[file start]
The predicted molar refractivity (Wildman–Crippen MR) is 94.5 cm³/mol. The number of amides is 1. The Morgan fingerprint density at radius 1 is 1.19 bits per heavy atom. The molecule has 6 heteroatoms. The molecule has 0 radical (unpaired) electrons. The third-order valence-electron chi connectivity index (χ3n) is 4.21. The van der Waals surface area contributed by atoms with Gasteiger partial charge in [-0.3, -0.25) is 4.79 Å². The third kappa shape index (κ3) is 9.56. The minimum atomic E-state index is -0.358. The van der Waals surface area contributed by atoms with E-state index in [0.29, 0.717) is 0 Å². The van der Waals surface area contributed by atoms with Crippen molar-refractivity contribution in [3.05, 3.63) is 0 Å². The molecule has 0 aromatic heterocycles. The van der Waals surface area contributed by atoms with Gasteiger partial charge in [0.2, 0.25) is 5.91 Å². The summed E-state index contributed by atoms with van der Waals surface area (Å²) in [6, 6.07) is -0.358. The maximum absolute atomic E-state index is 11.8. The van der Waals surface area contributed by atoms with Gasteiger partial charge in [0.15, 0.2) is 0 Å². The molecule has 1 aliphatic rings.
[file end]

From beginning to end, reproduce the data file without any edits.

The predicted molar refractivity (Wildman–Crippen MR) is 94.5 cm³/mol. The number of amides is 1. The Morgan fingerprint density at radius 1 is 1.19 bits per heavy atom. The molecule has 6 heteroatoms. The molecule has 0 radical (unpaired) electrons. The third-order valence-electron chi connectivity index (χ3n) is 4.21. The van der Waals surface area contributed by atoms with Gasteiger partial charge in [-0.3, -0.25) is 4.79 Å². The third kappa shape index (κ3) is 9.56. The minimum atomic E-state index is -0.358. The van der Waals surface area contributed by atoms with E-state index in [0.29, 0.717) is 0 Å². The van der Waals surface area contributed by atoms with Crippen molar-refractivity contribution in [3.05, 3.63) is 0 Å². The molecule has 0 aromatic heterocycles. The van der Waals surface area contributed by atoms with Gasteiger partial charge in [0.2, 0.25) is 5.91 Å². The summed E-state index contributed by atoms with van der Waals surface area (Å²) in [6, 6.07) is -0.358. The maximum absolute atomic E-state index is 11.8. The van der Waals surface area contributed by atoms with Gasteiger partial charge in [0.15, 0.2) is 0 Å². The molecule has 1 aliphatic rings.